Book: Sister, Maiden, Monster
Author: Lucy A. Snyder
Rating: 5 out of 5 stars
Synopsis: “A virus tears across the globe, transforming its victims in nightmarish ways. As the world collapses, dark forces pull a small group of women together.
Erin, once quiet and closeted, acquires an appetite for a woman and her brain. Why does forbidden fruit taste so good?
Savannah, a professional BDSM switch, discovers a new turn-on: committing brutal murders for her eldritch masters.
Mareva, plagued with chronic tumors, is too horrified to acknowledge her divine role in the coming apocalypse, and as her growths multiply, so too does her desperation.
Inspired by her Bram Stoke Award-winning story “Mandala Amygdala”, Lucy A. Snyder delivers a cosmic tale about the planet’s disastrous transformation…and what we become after.”
Review: I’m going to do something I haven’t done before, I’m going to give a book I didn’t like 5 full stars. I did not like this book. It was weird, it was graphic, and it was dystopian which is absolutely not my favorite. But! But. It was well written, it unraveled at just the speed you’d hope, and it was entirely unique. You could not have predicted this book if you’d tried, and anyone who says they could is lying.
I was pretty apprehensive about reading a book about a pandemic; frankly I don’t think we’re far enough removed for a storyline about a world-wide virus to have any impact on me other than pure horror. Granted, I do think this book was dystopian horror novel, so perhaps my initial reaction was exactly as it should have been. Snyder does reference the current pandemic as a thing of the past, so the timeline for this novel is at least a few years or possibly decades in the future, though it could have taken place in our current reality based on the technology available. There are aspects of the virus in this book that have stuck with me and continue to feel frustratingly gross to think about, but I always say that the mark of a good book is that I continue to think about it long after I’m done reading it, so yet again I feel compelled to say that this book was good, just not for me.
I think, perhaps, the best and most accurate way to sum up this novel is with a quote Snyder leaves at the end of her acknowledgements, an excerpt from an editorial acceptance of her original short story “Mandala Amygdala” : “Lucy, what the fuck is wrong with you? Good grief that story was messed up. Thanks. I think.”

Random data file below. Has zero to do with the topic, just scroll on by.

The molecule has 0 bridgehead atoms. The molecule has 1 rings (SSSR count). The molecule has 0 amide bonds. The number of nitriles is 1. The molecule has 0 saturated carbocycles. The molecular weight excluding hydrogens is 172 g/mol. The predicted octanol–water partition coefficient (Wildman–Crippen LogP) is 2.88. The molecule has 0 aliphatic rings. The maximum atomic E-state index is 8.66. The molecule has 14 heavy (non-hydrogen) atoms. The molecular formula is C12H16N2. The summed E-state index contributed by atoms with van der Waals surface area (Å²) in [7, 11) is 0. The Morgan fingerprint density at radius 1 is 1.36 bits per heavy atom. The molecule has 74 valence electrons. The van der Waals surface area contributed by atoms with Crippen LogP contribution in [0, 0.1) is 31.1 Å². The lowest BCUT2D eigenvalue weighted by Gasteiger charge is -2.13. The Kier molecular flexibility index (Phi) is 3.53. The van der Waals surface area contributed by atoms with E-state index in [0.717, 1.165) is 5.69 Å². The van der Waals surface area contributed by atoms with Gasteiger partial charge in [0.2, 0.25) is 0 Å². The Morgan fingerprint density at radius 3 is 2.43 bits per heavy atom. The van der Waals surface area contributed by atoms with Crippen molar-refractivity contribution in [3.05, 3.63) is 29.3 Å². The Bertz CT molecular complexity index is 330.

Sister, Maiden, Monster is told through the perspective of three different women, each being given one third of the book’s narrative. I initially thought I didn’t particularly like the way the story was told when Erin was the narrator, being the first. As the perspective shifts, though, to Savannah, I quickly realized Snyder had deftly used Erin’s voice to be the every-man of the story. Each point of view through each woman was completely different and served to move the plot forward, but perhaps the thing that was most impressive (and maybe it shouldn’t be, but it’s simply not always a given) was that each narrator had their own voice. While Erin’s was mundane and maybe even a little bland, Savannah’s was full of excitement and intrigue, telling her tale with zest that Erin lacked. As we made our way to Mareva, we encountered a scientific and logic-minded narrator who’s point of view varied so much so from Erin and Savannah’s that there was no missing the foil.
As the world roils from a plague that looks eerily like a vampire / zombie crossover virus, things start to change in strange and confusing ways. We see these changes first through the eyes of Erin, an infected survivor of the virus whose long haul (so to speak) symptoms require the consumption of brain matter to ensure her survival, making her a type 3 of 5, the rest of whom either never survive or require blood; then through the eyes of Savannah who begins to receive messages through her dreams from old gods she finds unfamiliar and strange, giving her just enough information to work with but not enough to reveal the final aspects of what this plague would do to humanity.
Just when you think you’ve got the plot figured out, Snyder goes and changes something in the weirdest and strangest ways all the way through to the very end of the book. I can’t even say that nothing is as it seems, because everything is as it seems, but how it seems is confusing and strange and twisted. I will say, not everything is revealed, and it unfolds slowly through each of the three women. We find ourselves at the end of the book with some answers, but not all. And while this lack of answers can often leave me feeling annoyed or frustrated, here it works. Nothing makes sense because none of what’s happening is familiar, so any unanswered questions are done so purposefully, rather than neglectfully. Snyder leaves ends untied and questions unanswered, and we get to speculate for ourselves. I suspect anything I might come up with in my mind would pale in comparison to anything Snyder could write.
Advice: “Sister, Maiden, Mother” is a truly graphic telling of an eldritch horror, ten times worse than anything Lovecraft himself could have thought up. It is not for the faint of heart, nor for anyone who may be squeamish in anyway, those who do not enjoy dystopian novels, or anyone who feels grossed out by the idea of a worldwide virus. If, however, you enjoy a truly unique, surprising, or even gross novel that’s written so well the only flaw you can find with it seems too minimal to mention, and you kind of relish the idea of looking at roadkill with curiosity, this may very well be the book for you.